Are Smartphones Dumbing Down Dating?

With smartphone use skyrocketing, we’re more connected than ever before — but at what cost? Here are five ways to make sure your mobile device doesn’t sabotage your love life.

By Dave Singleton

re we growing more attached to our smartphones, as if they’re best friends on whom we’ve become overly dependent? You don’t need to query Siri — or any other robotic smartphone app, for that matter — to know the answer. We can see it all around us.

Survey says: We’re a nation of smartphone-addicted citizens
Gazelle, a high-end consumer electronics trade-in site, recently surveyed more than 1,000 of its customers about their iPhone usage. The results
Instead, you’re faced with a date that appears to already be in a relationship…
confirm our unholy reliance on the device with these unsettling statistics:
  • 65% of those surveyed said that they wouldn’t be able to live without an iPhone (versus the 1% of people who chose Facebook).
  • 15% of respondents said they’d rather give up sex than even go for a single weekend without their iPhone. Nearly 4% of respondents admitted to using the device while having sex.
  • 25% of respondents said that they “almost always” use their iPhone while in a social setting, such as during a meal or while attending a party. A combined 58% said that they used it in a social setting either “usually” or “occasionally,” while only 17% of respondents reported using the device in such situations either “rarely” or “never.”
I don’t know about you, but seeing figures like these makes me long for a quiet weekend with my sweetie in a galaxy far, far away from Internet and cell phone access. The numbers certainly don’t bode well for romance, do they?

The problem for daters, then, seems clear: As our dependence on this interactive, yet isolating device grows stronger, our connections with real people — you know, the ones you date? — seem to suffer. How, then, can those of us looking for love in too many plugged-in places learn to manage our romantic time better? Recently, I spoke with singles that have experienced the downside of smartphone dependence in their own dating lives to shed some light on how to tame these bad phone habits.

5 steps to tame the device-dependent beast
Before anyone makes another stupid dating mistake by whipping out a smartphone, follow this advice:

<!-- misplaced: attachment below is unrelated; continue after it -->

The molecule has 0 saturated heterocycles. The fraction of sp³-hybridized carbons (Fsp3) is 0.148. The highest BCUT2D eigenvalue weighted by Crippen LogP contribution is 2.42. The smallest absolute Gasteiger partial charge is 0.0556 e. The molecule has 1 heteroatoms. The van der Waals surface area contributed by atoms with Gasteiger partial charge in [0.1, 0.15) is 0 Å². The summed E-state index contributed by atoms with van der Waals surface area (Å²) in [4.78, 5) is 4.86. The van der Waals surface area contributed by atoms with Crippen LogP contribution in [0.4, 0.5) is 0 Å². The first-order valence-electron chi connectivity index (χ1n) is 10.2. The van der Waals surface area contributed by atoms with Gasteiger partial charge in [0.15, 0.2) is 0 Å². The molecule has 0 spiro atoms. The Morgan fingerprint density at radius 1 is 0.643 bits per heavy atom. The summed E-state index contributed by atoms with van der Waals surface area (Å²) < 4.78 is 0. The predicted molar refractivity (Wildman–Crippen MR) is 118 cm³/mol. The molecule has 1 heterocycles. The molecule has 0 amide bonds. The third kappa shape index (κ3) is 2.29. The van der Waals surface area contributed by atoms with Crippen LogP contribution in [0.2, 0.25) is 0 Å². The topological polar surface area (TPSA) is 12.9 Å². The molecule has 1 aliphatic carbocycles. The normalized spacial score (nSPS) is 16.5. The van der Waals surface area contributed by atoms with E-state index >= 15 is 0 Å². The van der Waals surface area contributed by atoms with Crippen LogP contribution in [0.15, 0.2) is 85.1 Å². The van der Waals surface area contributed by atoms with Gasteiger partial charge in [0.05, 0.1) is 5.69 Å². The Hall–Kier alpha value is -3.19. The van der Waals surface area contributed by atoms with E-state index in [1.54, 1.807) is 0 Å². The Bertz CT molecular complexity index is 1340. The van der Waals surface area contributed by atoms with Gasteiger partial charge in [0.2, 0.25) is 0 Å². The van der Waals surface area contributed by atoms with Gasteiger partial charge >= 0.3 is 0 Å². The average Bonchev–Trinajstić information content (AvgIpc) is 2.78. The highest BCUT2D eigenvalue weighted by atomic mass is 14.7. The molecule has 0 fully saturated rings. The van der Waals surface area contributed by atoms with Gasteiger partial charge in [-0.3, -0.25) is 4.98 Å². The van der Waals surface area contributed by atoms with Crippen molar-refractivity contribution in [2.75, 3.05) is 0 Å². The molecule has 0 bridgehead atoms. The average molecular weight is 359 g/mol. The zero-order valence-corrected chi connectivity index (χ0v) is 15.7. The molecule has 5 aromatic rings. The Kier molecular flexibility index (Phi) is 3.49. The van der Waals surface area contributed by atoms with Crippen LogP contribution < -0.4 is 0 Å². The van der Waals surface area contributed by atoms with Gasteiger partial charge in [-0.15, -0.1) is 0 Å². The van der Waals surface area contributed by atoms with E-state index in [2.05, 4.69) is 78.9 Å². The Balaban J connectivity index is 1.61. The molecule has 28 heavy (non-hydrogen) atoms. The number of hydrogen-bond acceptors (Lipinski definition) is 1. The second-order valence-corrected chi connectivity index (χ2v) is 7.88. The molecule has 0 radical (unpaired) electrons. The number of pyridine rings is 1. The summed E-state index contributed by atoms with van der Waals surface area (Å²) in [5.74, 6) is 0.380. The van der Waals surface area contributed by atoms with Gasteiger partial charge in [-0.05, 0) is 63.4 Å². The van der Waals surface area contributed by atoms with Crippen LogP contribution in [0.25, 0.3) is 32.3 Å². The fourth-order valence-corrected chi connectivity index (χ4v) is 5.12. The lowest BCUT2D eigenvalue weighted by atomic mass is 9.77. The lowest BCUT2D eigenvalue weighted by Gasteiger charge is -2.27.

1. Use your smartphone on a date only if it’s an emergency*
According to a recent online survey of 8,361 men and women from, being distracted by your mobile device is the #1 deal-breaker on a first date, according to 57% of respondents... and I can see why. Consider this all-too-common dating scenario: You’re about to embark on a romantic evening — dinner, wine, and no intrusions. Instead, you’re faced with a date that appears to already be in a relationship… with his or her phone, an arguably inanimate object. You watch, aghast from across the dinner table, as Mr./Ms. Obviously-Not-Right compulsively checks that damnable device multiple times and diverts attention from your evening by engaging in a chatty, mobile gabfest with someone else.

According to New Yorker Jennifer, 35, if you’re faced with a date who’s clearly misusing his or her phone while spending time together, you’re under no obligation to act like this behavior is peachy with you. “After a guy puts his phone down, I ask him if he’s expecting more calls or if he needs to contact anyone else, just to let him know I am paying attention and none too pleased,” she says. “My policy is that if a man can’t take the hint, then maybe he needs to take a walk.”

If you absolutely must use your phone, let your date know upfront that you’ll need to make a quick call, explain why it’s necessary, and emphasize that it really will be quick.

* Let’s define “emergency” as: Your boss is calling, and your job is on the line; an immediate family member is ill; or your ticket broker’s letting you know that he just got you and your date into the concert of this person’s dreams.

2. Avoid BSB (bad smartphone behavior) by keeping it stashed out of sight
Our inability to manage our smartphone use is turning us into some ill-mannered dates. Why is it that when these little devices are on, the rest of our common sense turns off? So adopting an “out of sight, out of mind” habit is probably best. “Smartphones haven’t just changed how we communicate, they’ve completely altered how we deal with each other in person,” says Washington resident Keith, 28. “I make a point of putting mine away on dates. There’s no need to have it in my line of sight. To me, that’s respectful.” Amen to that! Your date doesn’t need to see your phone sitting next to you, even if (as explored in tip #1 above) you’ve made it clear you won’t be using it except for emergencies.

You don’t want your date worrying that:
  • Your smartphone is a tiny, technological chaperone — omnipresent, and frankly, a little oppressive;
  • He or she will spill food or drink on it and risk ruining it;
  • It will light up or vibrate like the buzzer the restaurant’s hostess handed you to hold until notified that your table was ready;
  • Worse, it will start ringing at a volume so loud and with a possibly offensive tune playing (Eminem as your ringtone? Really?) that you’ll disturb the peace.
3. Don’t “smartly” search and then stupidly share your intel